How agile leadership relates to “extreme ownership”

Door Patrick Verheij

With my latest post which was titled “why agile teams should get rid of their Scrum Master” I tried to convey a point. That point was both understood and misunderstood by people. So I’ll take another shot at it here because I believe it is extremely important for any person, team or organization working towards more agility.\r\n\r\nHere we go.\r\n\r\nToday I was listening to an episode of Tim Ferris’ podcast featuring Jocko Willink, a former Navy Seal and co-author of a book called “Extreme Ownership: How U.S. Navy SEALs Lead and Win“. In the podcast he was answering questions which were sent in by listeners. One of these questions was about what modern businesses were not addressing enough and thus missing out on. His number one answer: extreme ownership.\r\n\r\nJocko points out that any employee can take up a leadership role by adopting the habit of starting to own problems and then working towards solving them. Even when solving that problem is not directly their responsibility or even within their capabilities.\r\n\r\nNow that’s something, isn’t it?\r\n\r\nI immediately recognized the exact point I was trying to make in my article: we will not need people in dedicated Scrum Master (or similar) roles anymore once we have created an environment in which it is encouraged, safe and possible to take ownership of problems and where people are actually picking up that challenge.\r\n\r\nDavid Marquet, former submarine commander and author of the popular book “Turn the Ship Around” describes a similar thing, encouraging submarine personnel to take ownership and as such create a vessel full of brain power.\r\n\r\nPerhaps you know that Jeff Sutherland, original author of Scrum, also has a militairy background. Yes, there might be a pattern here.\r\n\r\nOf course “taking ownership” may not be enough just by itself. That could quickly degrade an organization into a huge mess where people bash each other’s head trying to solve problems for the simple reasons that problems often contradict each other. New problem will then arise on the level of alignment and communication which will bring the organization to a full stop because everyone is busy both solving problems and creating new ones at the same rate. I know how to be a prophet of doom ;-)\r\n\r\nSo David Marquet combines ownership with a specific commando structure. He expects his personnel to tell him what they intend to do so he can quickly acknowledge that instead of being in their way. He now teaches people the increasingly popular game of “delegation poker“, just like Jurgen Appelo, the author of “Management 3.0“, does\r\n\r\nJocko describes other prerequisites. Anyone on the team must believe in the mission is one as is the notion that teams should collaborate towards mutually beneficial outcomes. Besides that, plans should be kept simple and people should work on priorities. And we all already know those drills from our books about agile, don’t we?\r\n\r\nHelping people to recognize and acknowledge problems is one of the key things I do in my job as an agile coach. From there I help them analyse these problems properly before they can take ownership and experiment with possible solutions. Besides that, I must constantly be aware of any problems I encounter myself and be sure that I keep owning these to set the example.\r\n\r\nI hope my article resonates with you. If that is the case, we can contribute to creating a different corporate environment where results are much easier to obtain and people gain much more satisfaction from their jobs.\r\n\r\nTake a look at what else I am writing if you wish.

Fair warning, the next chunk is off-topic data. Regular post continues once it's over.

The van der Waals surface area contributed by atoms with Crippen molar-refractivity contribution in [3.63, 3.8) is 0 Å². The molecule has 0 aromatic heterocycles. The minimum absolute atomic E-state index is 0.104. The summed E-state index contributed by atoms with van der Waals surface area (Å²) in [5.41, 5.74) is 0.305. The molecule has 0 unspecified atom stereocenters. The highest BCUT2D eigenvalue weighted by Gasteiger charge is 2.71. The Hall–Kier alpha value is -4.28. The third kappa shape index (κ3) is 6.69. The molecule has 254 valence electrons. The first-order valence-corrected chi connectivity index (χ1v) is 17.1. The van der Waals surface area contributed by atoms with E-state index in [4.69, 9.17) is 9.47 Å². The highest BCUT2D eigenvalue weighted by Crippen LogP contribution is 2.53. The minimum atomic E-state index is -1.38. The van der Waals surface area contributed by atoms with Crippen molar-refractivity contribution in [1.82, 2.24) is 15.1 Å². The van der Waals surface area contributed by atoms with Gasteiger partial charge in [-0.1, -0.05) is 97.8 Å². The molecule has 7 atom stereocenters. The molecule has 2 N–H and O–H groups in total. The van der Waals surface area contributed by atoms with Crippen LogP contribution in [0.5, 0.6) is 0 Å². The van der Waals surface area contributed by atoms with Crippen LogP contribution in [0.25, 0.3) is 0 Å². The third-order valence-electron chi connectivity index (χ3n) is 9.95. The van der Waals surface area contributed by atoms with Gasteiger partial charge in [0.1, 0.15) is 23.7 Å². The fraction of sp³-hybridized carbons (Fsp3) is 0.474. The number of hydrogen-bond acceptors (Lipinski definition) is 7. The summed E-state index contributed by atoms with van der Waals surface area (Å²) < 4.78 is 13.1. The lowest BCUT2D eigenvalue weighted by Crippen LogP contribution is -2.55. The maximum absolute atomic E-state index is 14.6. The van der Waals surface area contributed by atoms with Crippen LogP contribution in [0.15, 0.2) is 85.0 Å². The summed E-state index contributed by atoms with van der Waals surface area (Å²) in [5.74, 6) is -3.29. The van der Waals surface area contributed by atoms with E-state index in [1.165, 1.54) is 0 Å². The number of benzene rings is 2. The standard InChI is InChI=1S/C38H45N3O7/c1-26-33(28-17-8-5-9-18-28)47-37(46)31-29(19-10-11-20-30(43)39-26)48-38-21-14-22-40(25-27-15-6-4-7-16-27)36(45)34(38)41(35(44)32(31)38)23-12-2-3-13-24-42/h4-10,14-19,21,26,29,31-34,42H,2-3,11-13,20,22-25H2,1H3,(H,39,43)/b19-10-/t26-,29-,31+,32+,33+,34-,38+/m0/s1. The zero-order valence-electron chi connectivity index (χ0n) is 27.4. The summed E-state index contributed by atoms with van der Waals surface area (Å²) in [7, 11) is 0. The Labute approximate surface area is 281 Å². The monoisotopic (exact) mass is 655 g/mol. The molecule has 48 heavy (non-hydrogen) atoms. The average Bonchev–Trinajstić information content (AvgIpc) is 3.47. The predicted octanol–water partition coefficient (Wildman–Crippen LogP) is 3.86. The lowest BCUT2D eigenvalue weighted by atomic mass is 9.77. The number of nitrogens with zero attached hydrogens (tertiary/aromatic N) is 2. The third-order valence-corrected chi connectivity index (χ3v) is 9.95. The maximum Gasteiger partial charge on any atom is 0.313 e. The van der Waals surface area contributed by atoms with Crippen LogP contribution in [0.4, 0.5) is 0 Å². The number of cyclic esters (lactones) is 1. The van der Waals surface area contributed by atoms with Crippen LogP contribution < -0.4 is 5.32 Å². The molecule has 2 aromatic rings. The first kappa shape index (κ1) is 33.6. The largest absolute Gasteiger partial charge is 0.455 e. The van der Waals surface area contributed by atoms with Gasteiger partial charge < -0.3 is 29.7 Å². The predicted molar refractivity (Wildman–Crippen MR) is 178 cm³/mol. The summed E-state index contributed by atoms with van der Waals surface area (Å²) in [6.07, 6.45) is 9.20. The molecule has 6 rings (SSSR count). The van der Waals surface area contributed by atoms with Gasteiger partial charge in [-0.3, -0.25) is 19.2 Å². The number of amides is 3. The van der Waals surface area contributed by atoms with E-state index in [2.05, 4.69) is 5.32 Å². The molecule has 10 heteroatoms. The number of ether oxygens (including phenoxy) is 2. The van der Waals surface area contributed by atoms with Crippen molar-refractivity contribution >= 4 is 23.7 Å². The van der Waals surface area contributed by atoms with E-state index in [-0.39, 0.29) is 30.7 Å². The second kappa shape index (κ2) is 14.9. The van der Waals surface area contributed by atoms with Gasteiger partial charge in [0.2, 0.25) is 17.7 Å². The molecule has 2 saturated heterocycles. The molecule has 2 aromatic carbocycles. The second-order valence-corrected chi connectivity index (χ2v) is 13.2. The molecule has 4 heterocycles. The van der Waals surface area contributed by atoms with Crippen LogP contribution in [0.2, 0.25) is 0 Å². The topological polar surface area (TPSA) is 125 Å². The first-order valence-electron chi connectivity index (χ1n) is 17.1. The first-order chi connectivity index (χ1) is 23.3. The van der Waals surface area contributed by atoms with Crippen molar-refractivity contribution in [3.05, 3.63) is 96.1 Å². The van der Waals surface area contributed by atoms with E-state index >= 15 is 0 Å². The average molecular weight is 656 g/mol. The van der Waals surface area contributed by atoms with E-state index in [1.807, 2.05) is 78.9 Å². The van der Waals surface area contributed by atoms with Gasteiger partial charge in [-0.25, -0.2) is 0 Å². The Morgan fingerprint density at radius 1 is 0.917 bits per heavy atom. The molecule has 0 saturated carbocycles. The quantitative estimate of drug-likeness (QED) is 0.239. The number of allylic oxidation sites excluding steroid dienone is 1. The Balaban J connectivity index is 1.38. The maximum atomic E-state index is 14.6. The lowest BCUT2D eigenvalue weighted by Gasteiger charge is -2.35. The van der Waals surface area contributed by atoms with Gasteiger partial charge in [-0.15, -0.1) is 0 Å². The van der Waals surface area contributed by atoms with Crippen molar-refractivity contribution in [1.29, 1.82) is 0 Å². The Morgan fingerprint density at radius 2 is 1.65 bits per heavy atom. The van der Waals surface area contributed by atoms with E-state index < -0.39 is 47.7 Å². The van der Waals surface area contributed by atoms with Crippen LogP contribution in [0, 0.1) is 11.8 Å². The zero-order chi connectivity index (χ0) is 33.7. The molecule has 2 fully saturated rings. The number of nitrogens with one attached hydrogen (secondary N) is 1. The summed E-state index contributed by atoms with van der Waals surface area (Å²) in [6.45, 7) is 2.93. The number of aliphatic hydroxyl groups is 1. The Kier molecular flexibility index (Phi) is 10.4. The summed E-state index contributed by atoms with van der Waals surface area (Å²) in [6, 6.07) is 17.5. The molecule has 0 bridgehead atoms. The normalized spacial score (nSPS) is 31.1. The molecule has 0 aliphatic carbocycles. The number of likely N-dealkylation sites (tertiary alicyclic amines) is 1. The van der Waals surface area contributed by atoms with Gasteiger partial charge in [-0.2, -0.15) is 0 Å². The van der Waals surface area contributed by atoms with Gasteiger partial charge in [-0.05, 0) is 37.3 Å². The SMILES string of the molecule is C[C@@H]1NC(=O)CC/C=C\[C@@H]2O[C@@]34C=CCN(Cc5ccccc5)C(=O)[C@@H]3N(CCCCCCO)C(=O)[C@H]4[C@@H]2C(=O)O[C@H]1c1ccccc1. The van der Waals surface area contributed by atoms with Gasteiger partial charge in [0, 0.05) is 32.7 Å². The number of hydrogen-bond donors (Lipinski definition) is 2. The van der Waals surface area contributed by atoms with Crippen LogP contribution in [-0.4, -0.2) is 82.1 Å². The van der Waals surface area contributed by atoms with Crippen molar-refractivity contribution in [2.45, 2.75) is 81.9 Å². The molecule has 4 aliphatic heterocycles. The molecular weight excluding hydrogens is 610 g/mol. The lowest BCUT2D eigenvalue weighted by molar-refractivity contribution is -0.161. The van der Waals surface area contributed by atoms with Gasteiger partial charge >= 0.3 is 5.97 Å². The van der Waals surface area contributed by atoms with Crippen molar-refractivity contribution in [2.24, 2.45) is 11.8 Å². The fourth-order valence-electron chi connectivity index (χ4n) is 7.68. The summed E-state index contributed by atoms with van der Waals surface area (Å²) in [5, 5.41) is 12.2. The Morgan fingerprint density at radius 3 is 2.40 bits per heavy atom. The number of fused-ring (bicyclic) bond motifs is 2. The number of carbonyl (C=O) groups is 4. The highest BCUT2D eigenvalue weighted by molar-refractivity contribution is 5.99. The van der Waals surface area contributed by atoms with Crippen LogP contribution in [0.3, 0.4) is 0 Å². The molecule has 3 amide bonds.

Patrick Verheij

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